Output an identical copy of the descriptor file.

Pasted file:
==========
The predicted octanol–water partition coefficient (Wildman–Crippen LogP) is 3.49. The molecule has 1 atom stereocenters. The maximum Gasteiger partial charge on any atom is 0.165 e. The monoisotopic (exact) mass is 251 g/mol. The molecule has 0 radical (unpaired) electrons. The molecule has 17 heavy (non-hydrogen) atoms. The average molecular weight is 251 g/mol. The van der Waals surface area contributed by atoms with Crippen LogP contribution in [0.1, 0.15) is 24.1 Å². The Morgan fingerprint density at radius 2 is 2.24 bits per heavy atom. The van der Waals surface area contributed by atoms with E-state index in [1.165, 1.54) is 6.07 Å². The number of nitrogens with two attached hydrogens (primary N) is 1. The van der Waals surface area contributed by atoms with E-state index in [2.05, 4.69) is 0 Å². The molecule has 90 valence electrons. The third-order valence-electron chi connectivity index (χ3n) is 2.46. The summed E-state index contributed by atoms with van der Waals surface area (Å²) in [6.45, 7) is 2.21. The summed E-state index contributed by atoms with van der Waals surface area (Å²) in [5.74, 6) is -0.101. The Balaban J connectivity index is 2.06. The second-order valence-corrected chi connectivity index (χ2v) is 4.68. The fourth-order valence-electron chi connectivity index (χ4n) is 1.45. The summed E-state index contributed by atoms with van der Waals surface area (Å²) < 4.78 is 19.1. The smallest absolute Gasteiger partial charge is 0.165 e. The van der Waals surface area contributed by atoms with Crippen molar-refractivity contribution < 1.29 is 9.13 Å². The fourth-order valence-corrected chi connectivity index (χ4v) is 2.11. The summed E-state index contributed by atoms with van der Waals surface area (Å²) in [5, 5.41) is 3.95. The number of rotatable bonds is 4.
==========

The predicted octanol–water partition coefficient (Wildman–Crippen LogP) is 3.49. The molecule has 1 atom stereocenters. The maximum Gasteiger partial charge on any atom is 0.165 e. The monoisotopic (exact) mass is 251 g/mol. The molecule has 0 radical (unpaired) electrons. The molecule has 17 heavy (non-hydrogen) atoms. The average molecular weight is 251 g/mol. The van der Waals surface area contributed by atoms with Crippen LogP contribution in [0.1, 0.15) is 24.1 Å². The Morgan fingerprint density at radius 2 is 2.24 bits per heavy atom. The van der Waals surface area contributed by atoms with E-state index in [1.165, 1.54) is 6.07 Å². The number of nitrogens with two attached hydrogens (primary N) is 1. The van der Waals surface area contributed by atoms with E-state index in [2.05, 4.69) is 0 Å². The molecule has 90 valence electrons. The third-order valence-electron chi connectivity index (χ3n) is 2.46. The summed E-state index contributed by atoms with van der Waals surface area (Å²) in [6.45, 7) is 2.21. The summed E-state index contributed by atoms with van der Waals surface area (Å²) in [5.74, 6) is -0.101. The Balaban J connectivity index is 2.06. The second-order valence-corrected chi connectivity index (χ2v) is 4.68. The fourth-order valence-electron chi connectivity index (χ4n) is 1.45. The summed E-state index contributed by atoms with van der Waals surface area (Å²) < 4.78 is 19.1. The smallest absolute Gasteiger partial charge is 0.165 e. The van der Waals surface area contributed by atoms with Crippen molar-refractivity contribution < 1.29 is 9.13 Å². The fourth-order valence-corrected chi connectivity index (χ4v) is 2.11. The summed E-state index contributed by atoms with van der Waals surface area (Å²) in [5, 5.41) is 3.95. The number of rotatable bonds is 4.